Pharmacists warn they could break the law if they refuse abortion-related drugs : Shots

Mifepristone (Mifeprex) and Misoprostol, the two drugs used in drug abortion, may also be prescribed for other medical uses. However, some pharmacists have refused to fill prescriptions for them.

ROBYN BECK/AFP via Getty Images

hide caption

swap caption

ROBYN BECK/AFP via Getty Images


Mifepristone (Mifeprex) and Misoprostol, the two drugs used in drug abortion, may also be prescribed for other medical uses. However, some pharmacists have refused to fill prescriptions for them.

ROBYN BECK/AFP via Getty Images

Federal health officials on Wednesday reminded U.S. pharmacies that they must comply with federal civil rights laws in the decisions they make about the supply and dispensing of drugs. This comes in the wake of multiple news reports of pharmacists refusing to fill some prescriptions for drugs used for abortion after the Supreme Court’s ruling Roe v. Wade

The directive clarifies that pharmacists must not discriminate against pharmacy customers “with respect to dispensing medicines; making decisions about the suitability of a prescribed medicine for a patient; or advising patients about medicines and how to take them,” according to a statement. press release from the Department of Health and Human Services.

“We are committed to ensuring that everyone has access to health care, free of discrimination,” said HHS Secretary Xavier Becerra in the release. “This includes access to prescription drugs for reproductive health and other forms of care.”

The pharmacy guidelines say an example of such discrimination would be if a pharmacist refused to dispense prescriptions for mifepristone and misoprostol to a patient who had a miscarriage in the first trimester. These drugs are used “to help pass the miscarriage,” according to HHS. But they are also used for drug abortions early in pregnancy — and such abortions are now banned in some states.

The Department focused its guidelines on the approximately 60,000 pharmacies in the US, reminding them that because they receive federal funding through various programs such as Medicare and Medicaid, they cannot discriminate on the basis of race, color, national origin, gender, age, and physical disability ; further, they must not discriminate on the basis of current pregnancy, previous pregnancy, possible or intended pregnancy, and medical conditions associated with pregnancy or childbirth.

Misoprostol is also used for peptic ulcers, so if the pharmacy refuses to stock that drug or dispense it to a patient with severe or chronic peptic ulcers, that could constitute disability discrimination, according to the guidelines.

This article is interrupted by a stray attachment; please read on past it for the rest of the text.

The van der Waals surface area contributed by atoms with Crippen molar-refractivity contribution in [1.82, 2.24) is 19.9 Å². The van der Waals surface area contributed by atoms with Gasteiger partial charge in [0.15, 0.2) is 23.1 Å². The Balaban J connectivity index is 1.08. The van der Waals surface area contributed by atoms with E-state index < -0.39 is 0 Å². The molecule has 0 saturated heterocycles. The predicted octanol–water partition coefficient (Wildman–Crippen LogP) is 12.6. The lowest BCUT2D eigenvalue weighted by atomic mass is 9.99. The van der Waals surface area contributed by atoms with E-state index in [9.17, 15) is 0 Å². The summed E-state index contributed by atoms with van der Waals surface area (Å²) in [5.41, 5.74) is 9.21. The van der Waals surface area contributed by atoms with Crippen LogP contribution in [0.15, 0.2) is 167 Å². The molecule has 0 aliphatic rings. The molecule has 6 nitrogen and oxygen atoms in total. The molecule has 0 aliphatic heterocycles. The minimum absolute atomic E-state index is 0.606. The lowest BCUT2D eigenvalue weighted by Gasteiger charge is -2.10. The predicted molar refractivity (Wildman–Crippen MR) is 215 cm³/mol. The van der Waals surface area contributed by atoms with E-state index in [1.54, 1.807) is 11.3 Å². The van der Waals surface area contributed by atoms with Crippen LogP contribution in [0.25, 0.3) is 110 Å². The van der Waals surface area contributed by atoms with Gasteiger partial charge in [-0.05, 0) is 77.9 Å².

Another example in the guidance was on contraception: if a pharmacy stocks contraceptives such as condoms, but refuses to dispense hormonal forms of contraception such as the pill, it can be a matter of gender discrimination.

HHS officials distributed to reporters a compilation of news stories about pharmacists refusing to fill doctor’s prescriptions in states that have restricted abortion following the June 24 Supreme Court ruling, such as Louisiana, as well as states where abortion is still legal, such as Virginia. .

A doctor quoted in the New Orleans Times-Picayune said she prescribed Cytotec (the brand name for misoprostol) to make inserting an IUD easier. The pharmacy called her to ask if the prescription was for an abortion. Even after she clarified it, it still refused to dispense the drug.

HHS also shared news stories of pharmacies refusing to dispense methotrexate, a drug commonly used to treat cancer, rheumatoid arthritis, Crohn’s disease, lupus and other autoimmune diseases.

Methotrexate can also be used to terminate ectopic pregnancies, which can be fatal. Reports in the LA Times and other outlets, with patients suffering from rheumatoid arthritis and lupus who were refused or had difficulty getting refills on their methotrexate prescriptions.

Senior health officials declined to comment on those specific news reports or cases on Wednesday, but said the aim of the guidance was to provide clarity and support to pharmacists in their work. An official said the guidelines made it clear that federal legal obligations should come first if there is a conflict with state laws. But she added that if there was a specific conflict with state law, that should at least be investigated.

Patients who believe they have been discriminated against at a pharmacy are encouraged to file a complaint at www.hhs.gov/ocr/complaints.